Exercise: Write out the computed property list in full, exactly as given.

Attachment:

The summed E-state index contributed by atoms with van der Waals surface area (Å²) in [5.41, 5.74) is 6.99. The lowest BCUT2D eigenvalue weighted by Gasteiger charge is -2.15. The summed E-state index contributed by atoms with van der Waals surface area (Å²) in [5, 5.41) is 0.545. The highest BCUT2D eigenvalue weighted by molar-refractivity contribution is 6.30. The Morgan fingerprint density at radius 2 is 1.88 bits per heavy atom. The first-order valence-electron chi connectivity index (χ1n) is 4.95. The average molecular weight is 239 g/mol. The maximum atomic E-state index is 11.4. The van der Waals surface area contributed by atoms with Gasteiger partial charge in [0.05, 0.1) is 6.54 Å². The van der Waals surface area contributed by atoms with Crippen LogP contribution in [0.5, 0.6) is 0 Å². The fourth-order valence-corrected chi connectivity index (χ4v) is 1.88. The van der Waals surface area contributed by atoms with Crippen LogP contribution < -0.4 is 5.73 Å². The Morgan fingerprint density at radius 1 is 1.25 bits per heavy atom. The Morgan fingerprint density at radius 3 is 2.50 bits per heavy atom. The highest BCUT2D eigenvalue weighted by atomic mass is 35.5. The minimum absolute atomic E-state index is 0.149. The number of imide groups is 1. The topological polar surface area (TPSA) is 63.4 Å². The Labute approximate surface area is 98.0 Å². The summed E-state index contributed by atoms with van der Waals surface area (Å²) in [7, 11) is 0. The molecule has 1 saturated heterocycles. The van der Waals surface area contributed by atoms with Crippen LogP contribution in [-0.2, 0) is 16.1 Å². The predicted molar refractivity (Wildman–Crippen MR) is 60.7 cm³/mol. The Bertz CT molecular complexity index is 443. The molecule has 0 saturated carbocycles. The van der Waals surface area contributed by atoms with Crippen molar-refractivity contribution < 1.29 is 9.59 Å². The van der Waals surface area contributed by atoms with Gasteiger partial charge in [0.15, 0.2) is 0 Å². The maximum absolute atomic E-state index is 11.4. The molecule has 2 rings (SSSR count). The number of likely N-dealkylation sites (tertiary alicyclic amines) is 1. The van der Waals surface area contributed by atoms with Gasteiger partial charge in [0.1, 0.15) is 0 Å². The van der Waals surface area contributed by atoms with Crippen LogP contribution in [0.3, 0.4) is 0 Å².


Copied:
The summed E-state index contributed by atoms with van der Waals surface area (Å²) in [5.41, 5.74) is 6.99. The lowest BCUT2D eigenvalue weighted by Gasteiger charge is -2.15. The summed E-state index contributed by atoms with van der Waals surface area (Å²) in [5, 5.41) is 0.545. The highest BCUT2D eigenvalue weighted by molar-refractivity contribution is 6.30. The Morgan fingerprint density at radius 2 is 1.88 bits per heavy atom. The first-order valence-electron chi connectivity index (χ1n) is 4.95. The average molecular weight is 239 g/mol. The maximum atomic E-state index is 11.4. The van der Waals surface area contributed by atoms with Gasteiger partial charge in [0.05, 0.1) is 6.54 Å². The van der Waals surface area contributed by atoms with Crippen LogP contribution in [0.5, 0.6) is 0 Å². The fourth-order valence-corrected chi connectivity index (χ4v) is 1.88. The van der Waals surface area contributed by atoms with Crippen LogP contribution < -0.4 is 5.73 Å². The Morgan fingerprint density at radius 1 is 1.25 bits per heavy atom. The Morgan fingerprint density at radius 3 is 2.50 bits per heavy atom. The highest BCUT2D eigenvalue weighted by atomic mass is 35.5. The minimum absolute atomic E-state index is 0.149. The number of imide groups is 1. The topological polar surface area (TPSA) is 63.4 Å². The Labute approximate surface area is 98.0 Å². The summed E-state index contributed by atoms with van der Waals surface area (Å²) in [7, 11) is 0. The molecule has 1 saturated heterocycles. The van der Waals surface area contributed by atoms with Crippen LogP contribution in [-0.2, 0) is 16.1 Å². The predicted molar refractivity (Wildman–Crippen MR) is 60.7 cm³/mol. The Bertz CT molecular complexity index is 443. The molecule has 0 saturated carbocycles. The van der Waals surface area contributed by atoms with Crippen molar-refractivity contribution < 1.29 is 9.59 Å². The van der Waals surface area contributed by atoms with Gasteiger partial charge in [0.15, 0.2) is 0 Å². The maximum absolute atomic E-state index is 11.4. The molecule has 2 rings (SSSR count). The number of likely N-dealkylation sites (tertiary alicyclic amines) is 1. The van der Waals surface area contributed by atoms with Gasteiger partial charge in [0.1, 0.15) is 0 Å². The van der Waals surface area contributed by atoms with Crippen LogP contribution in [0.3, 0.4) is 0 Å².